Oath of Chief Justice of High Court

The term “United States judges or judges” has been replaced by “Supreme Court judges, district judges, and district judges” in section 372 in order to extend the provisions of that section to judges of the Court of Claims, the Customs Court and the Customs and Patent Court of Appeals, and to all judges of a court that may be established by decree of Congress. See definition in Article 451 of this Title. This section combines sections 11-203 and 11-303 of the District of Columbia Code, ed. 1940, and section 372 of 28, U.S.C., 1940 ed., with the portion of section 241 of title 28 that requires judges of the Court of Claims to take an oath. The remainder of this Article 241 shall comprise Articles 171 and 173 of this Title. On occasion, Supreme Court appointees have taken a combined version of the two oaths, which reads as follows: The Constitution does not prescribe the wording of this oath and leaves it to Congress. From 1789 to 1861, this oath read: “I solemnly swear (or certify) that I will support the Constitution of the United States.” In the 1860s, this oath was amended several times before Congress approved the text used today, set forth in 5 U.S.C. § 3331. This oath is now taken by all federal employees except the President: every person appointed as a judge of the Supreme Court must, before taking office, take an oath or sign an oath or declaration before the Governor of the State or a person appointed by him in that name, in the form established for that purpose in the third list. As stated below in Article VI, all federal officials must take an oath in support of the Constitution: justices of the Supreme Court of the United States must take two oaths before they can exercise the functions of their office. This oath was used until 1990, when the Judicial Improvements Act replaced the phrase “to the best of his ability. Began.

to “under the Constitution”. This language has proven somewhat more effective in linking judicial decisions to the authority of the United States Constitution. “I, _____ Then help me God.” In 1789, Congress attempted to remedy this omission by taking an official oath. This first version was used until 1861. The text was short, only one sentence. The origin of the second oath is found in the Judicial Act of 1789, which states: “Judges of the Supreme Court and District Judges before exercising the functions of their respective functions” to take a second oath or confirmation. From 1789 to 1990, the original text of this oath was (1 stat. 76 § 8): The appointed Supreme Court must take not only the oath listed above, but also a second oath. This declaration is called the judicial oath. The Judicial Act of 1789 established federal judicial power. The law sets the number of Supreme Court judges at six (five associate judges and one chief justice). It also ordered Supreme Court judges to take a second oath of office in order to take office.

The original text read as follows: Unlike the presidential oath, the wording of the Supreme Court oath is not explicitly defined in the text of the United States Constitution. However, article VI of the Constitution provides: “The above-mentioned Senators and Members, as well as members of the various state legislatures and all executive and judicial officials, both of the United States and of the various states, shall be bound, by oath or assurance, to support this Constitution; but no religious test can ever be required as a qualification for a public position or foundation in the United States. Often, Supreme Court justices have chosen to take a combined oath that combines the two affirmations into a single declaration. In December 1990, the Judicial Improvement Act 1990 replaced the words “to the best of my ability and understanding in accordance with the Constitution” with “in accordance with the Constitution”. The court`s revised oath, found at 28 U.S.C. § 453, reads as follows: This function, much more specific and lengthy than the original, is now used by every inauguration of the federal office, with the exception of the office of the president. 1990 – Pub. L.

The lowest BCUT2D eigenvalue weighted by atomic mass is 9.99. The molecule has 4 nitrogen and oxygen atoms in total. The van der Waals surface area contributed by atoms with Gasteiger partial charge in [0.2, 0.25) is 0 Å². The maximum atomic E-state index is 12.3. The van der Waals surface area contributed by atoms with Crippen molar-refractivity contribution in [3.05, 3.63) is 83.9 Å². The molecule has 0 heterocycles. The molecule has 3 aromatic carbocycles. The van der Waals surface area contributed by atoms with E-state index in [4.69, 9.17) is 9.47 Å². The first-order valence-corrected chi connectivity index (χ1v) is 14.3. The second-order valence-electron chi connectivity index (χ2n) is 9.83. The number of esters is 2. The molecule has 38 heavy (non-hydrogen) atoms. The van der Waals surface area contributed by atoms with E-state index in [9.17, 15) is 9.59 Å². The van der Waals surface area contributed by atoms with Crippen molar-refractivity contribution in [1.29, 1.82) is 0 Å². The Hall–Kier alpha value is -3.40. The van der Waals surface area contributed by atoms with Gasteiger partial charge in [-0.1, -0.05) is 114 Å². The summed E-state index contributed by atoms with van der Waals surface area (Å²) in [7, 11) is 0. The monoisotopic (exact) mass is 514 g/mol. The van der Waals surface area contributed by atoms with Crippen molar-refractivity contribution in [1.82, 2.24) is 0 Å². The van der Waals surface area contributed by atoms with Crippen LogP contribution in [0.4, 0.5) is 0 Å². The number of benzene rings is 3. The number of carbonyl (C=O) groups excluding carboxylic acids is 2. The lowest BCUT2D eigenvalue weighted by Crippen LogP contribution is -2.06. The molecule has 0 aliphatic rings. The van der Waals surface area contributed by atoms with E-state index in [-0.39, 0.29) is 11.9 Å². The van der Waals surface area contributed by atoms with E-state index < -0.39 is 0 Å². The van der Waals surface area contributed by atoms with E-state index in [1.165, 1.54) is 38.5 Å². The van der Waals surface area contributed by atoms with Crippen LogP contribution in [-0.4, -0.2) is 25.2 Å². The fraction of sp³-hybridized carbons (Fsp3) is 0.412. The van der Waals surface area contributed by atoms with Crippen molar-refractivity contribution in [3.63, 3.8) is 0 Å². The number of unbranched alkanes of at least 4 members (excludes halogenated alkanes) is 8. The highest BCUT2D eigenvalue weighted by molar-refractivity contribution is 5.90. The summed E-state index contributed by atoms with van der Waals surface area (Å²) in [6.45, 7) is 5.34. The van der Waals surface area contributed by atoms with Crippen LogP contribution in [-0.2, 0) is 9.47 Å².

101–650 replaces “in accordance with the Constitution” with “to the best of my ability and understanding, in accordance with the Constitution”. “I, ____, solemnly swear (or affirm) that I will support and defend the Constitution of the United States against all enemies, foreign and domestic; that I will have true faith and faithfulness to her; that I freely assume this obligation, without any intellectual reservation or circumvention purpose; and that I will fulfill well and faithfully the duties of the office into which I enter. So help me God. According to Title 28, U.S.C., 1940 ed., §§ 241, 372, and District of Columbia Code, 1940 ed., §§ 11–203, 11–303 (R.S.D.C., § 752, 18 Stat. pt. II, 90; February 9, 1893, c. 74, § 3, 27 stat. 435; March 3, 1901, c. 854, § 223, 31 stat. 1224; March 3, 1911, c. 231, §§ 136, 137, 257, 36 stat. 1135, 1161; February 25, 1919, c.

29, § 4, 40 Stat. 1157). Outgoing Chief Justice Warren E. Burger (in robe) takes the oath of office to his successor, Associate Justice William H. Rehnquist, in the East Room of the White House. Mrs. Natalie Rehnquist holds the Bible while President Ronald Reagan watches. Restriction of practice after his activity as a permanent judge.

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